Science Finds a Way for Transgender Males to Maintain Fertility

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SATURDAY, March 23, 2019 (HealthDay News) -- People transitioning female to male face issues around future fertility. But new research suggests children in the future are a real possibility for these transgender men.

Now, research shows that transgender men can remain fertile after even one year of testosterone treatment.

It's common for transgender men -- those who were born female but who identify as male -- to undergo testosterone therapy as a gender-affirming treatment. But some may later want children through their own pregnancy or via surrogate, the Israeli researchers explained.

"Because the long-term effects of testosterone therapy on fertility are unknown, the current recommendation is to stop testosterone at least three months before fertility treatments," said lead investigator Dr. Yona Greenman. She heads the Transgender Health Center at Tel Aviv-Sourasky Medical Center.

The study included 52 transgender men, aged 17 to 40, who received testosterone therapy over 12 months. They had the expected increase in testosterone blood levels and decrease in estrogen, but their levels of anti-Mullerian hormone (AMH) remained in the normal range for fertility.

AMH levels are used to appraise remaining eggs in the ovaries. Average levels in study participants decreased only slightly, suggesting their ovarian function was well-preserved, according to Greenman.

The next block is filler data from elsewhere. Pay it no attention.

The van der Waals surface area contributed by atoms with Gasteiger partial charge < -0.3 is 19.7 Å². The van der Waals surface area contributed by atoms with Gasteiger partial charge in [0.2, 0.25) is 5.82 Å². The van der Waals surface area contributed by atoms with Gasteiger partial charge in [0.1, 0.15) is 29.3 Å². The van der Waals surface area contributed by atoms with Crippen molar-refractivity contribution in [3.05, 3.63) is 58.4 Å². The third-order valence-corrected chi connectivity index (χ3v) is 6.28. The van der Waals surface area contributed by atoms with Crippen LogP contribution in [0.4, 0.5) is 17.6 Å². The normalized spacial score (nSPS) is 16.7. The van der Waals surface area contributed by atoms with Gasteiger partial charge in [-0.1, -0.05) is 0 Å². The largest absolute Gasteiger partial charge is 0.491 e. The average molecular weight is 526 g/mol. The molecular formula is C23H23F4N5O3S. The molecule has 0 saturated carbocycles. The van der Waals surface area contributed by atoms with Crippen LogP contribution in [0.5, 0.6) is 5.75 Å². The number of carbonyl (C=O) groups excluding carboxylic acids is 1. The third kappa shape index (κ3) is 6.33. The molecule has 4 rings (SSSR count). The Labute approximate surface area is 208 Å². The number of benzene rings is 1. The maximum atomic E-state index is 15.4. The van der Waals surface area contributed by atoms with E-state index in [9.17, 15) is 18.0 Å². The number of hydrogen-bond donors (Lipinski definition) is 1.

Participants also showed no changes in the thickness of their uterine lining. A thick lining is crucial for embryo implantation and a successful pregnancy.

The findings are to be presented Saturday at the Endocrine Society's annual meeting, in New Orleans.

"Our research shows for the first time that after one year of testosterone treatment, ovary function is preserved to a degree that may allow reproduction," Greenman said in a meeting news release. "This information is important for transgender men and their partners who desire to have their own children."

She said more study is needed to examine the effects of testosterone on other benchmarks of fertility, including the quality of eggs and embryos fertilized in vitro.

"These results are a further step toward providing transgender people basic rights such as reproduction," Greenman added.

Research presented at meetings is typically considered preliminary until published in a peer-reviewed journal.

More information

The U.S. Centers for Disease Control and Prevention has more on transgender health.

SOURCE: Endocrine Society, news release, March 23, 2019

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